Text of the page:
Boston is the Athens of America, Beantown, a college town that considers itself second to none, the home of "wicked smaaaht" people who are in the business of creating global futures, and the resting place of early national history. Boston runs on Dunkin Donuts coffee, clam chowdah and cheers pouring from Fenway Stadium mixed with beats booming out of the House of Blues and the tuning of the BSO string section. If you ask Wellesley women, Boston is like nowhere else.
This pedestrian-friendly area of Brookline features the artsy Coolidge Corner Theatre—see movies in an original Art Deco auditorium. Salons, giftshops, and services abound, and it’s just a short walk to JFK’s birthplace and loads of kosher or Asian (also kosher AND Asian) restaurants.
Davis Square/Tufts University
Davis Square in Somerville is the off-beat picture of student bohemia near Tufts University. The laid-back neighborhood is less storied than Harvard Square (see below) but these days has a more "indie" feel. It's known for the famous Redbones BBQ, some great Irish bars and Indian restaurants, and ice cream and coffee galore. Several vintage and second-hand clothing shops can add to your sartorial splendor when you return to Davis Square to hit Johnny D’s for live music and food, or the Somerville Theater for a movie or performances ranging from world music and a capella to novelty acts.
During the spring, summer, and fall, regardless of the day, you'll always see people biking to work, walking their dogs, or sitting on a bench enjoying the scenery. It's fun to be a part of such a mix of people, strangers who you'll never know, but with whom you exchange a casual 'good morning' or a friendly smile. I love the Esplanade because it reminds me that even in the midst of a city full of concrete sidewalks and bustling crowds there's still space for nature, a space which is happily shared by so many different city dwellers. - Victoria Rines '15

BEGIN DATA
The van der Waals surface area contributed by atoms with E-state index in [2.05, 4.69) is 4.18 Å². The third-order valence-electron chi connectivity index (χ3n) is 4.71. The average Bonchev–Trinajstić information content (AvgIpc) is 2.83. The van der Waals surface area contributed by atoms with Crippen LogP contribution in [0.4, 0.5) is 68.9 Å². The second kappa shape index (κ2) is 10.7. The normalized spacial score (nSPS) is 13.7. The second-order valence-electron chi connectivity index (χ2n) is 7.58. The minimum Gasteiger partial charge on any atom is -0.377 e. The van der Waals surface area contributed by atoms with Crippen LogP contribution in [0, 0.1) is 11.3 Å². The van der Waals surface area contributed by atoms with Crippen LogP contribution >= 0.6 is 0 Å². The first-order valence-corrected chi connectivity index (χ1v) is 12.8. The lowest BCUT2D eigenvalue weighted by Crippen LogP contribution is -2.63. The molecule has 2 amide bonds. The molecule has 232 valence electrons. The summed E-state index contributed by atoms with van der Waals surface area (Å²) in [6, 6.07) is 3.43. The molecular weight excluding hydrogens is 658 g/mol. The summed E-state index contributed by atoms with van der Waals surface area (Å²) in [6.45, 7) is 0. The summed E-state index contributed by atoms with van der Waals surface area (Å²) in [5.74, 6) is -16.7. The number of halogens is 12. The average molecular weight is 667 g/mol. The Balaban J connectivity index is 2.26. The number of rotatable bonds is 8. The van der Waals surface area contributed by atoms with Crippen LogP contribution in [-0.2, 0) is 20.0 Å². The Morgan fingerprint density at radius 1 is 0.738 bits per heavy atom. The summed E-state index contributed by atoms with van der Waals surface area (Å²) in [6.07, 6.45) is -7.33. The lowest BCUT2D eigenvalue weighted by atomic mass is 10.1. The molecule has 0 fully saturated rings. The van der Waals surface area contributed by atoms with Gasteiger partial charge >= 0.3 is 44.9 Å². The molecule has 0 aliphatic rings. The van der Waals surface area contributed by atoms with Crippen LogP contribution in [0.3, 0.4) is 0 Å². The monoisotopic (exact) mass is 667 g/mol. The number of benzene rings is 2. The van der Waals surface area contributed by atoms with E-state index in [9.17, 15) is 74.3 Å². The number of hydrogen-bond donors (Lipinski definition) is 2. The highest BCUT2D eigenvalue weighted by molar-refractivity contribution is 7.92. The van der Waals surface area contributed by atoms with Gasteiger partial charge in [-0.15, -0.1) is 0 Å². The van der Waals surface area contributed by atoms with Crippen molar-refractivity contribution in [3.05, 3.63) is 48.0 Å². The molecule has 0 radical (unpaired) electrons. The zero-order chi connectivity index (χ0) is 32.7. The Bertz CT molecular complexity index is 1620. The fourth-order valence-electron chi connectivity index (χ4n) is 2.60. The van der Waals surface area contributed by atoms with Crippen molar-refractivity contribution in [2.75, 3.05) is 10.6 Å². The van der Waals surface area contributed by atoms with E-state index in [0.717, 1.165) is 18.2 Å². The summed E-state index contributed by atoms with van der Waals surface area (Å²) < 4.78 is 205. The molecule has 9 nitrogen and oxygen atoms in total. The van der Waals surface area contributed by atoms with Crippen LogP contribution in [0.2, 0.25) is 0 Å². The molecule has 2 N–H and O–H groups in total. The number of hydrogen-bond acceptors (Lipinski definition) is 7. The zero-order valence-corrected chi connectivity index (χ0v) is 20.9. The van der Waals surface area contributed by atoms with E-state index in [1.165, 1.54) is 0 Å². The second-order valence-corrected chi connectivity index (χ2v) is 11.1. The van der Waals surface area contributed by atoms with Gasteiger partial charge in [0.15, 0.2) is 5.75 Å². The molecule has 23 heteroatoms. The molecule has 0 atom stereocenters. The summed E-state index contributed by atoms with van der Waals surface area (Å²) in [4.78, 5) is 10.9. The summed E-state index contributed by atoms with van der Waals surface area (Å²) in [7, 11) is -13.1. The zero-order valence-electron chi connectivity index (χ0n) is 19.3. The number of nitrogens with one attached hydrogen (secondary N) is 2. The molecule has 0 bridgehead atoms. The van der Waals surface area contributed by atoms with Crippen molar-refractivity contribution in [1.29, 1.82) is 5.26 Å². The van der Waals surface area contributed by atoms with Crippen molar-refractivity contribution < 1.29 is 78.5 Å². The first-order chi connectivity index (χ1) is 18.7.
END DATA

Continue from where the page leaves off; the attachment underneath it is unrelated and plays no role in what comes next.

Three miles of gorgeous park that runs alongside the Charles River. Take a walk, hear the Boston Pops play, see fireworks, and gawk at the beauty of Boston in the fall. And winter. And spring. and summer.
A world-famous cultural and historical destination, the Square is a bustling meeting place, alive with street musicians, tea shops and cafes (try L.A Burdick’s hot chocolate—yum), four kinds of pizza parlor, hip clothing stores, and as a backdrop, of course, Harvard Yard.
There aren’t many places where you can canoe and ice skate within a single neighborhood but Kendall Square, which sits at the edge of MIT in Cambridge, offers these activities alongside an eclectic mix of art-house theater, brew pub, pool hall, boutiques, and an open air plaza just a stone’s throw from the Charles River.
Kenmore Square/Boston University
Kenmore Square is the gateway to Boston University and Fenway Park. The Square itself sits at the intersection of Beacon Street, Commonwealth Avenue, and Brookline Street, making it a bustling hub catering to students and other urbanites. Adjacent Lansdowne Street throbs with nightclubs.
Known as the birthplace of the American Revolution and the oldest neighborhood in Boston, the North End is home to a thriving Italian community. Winding narrow streets give it a European feel as do Italian-speaking soccer fans arguing in Caffe dello Sport. Great restaurants, bakeries, and notable sights such as the Old North Church are crammed into the North End and handy to the waterfront, Faneuil Hall, Government Center, and The Boston Garden.
You want art galleries? You want restaurants? The South End (not to be confused with South Boston, a different kettle of fish) is for you. With a fascinating riches-to-rags-and-back-again history that mirrors Boston’s urban development, the South End now describes itself on its neighborhood website as “a place where people of differing financial circumstances, race, ethnicity, religion, and sexual preference live as neighbors.”
For The New York Times' take on Boston's "high-end neighborhood-of-the-moment," check out its Style Map article called " Mass Appeal ."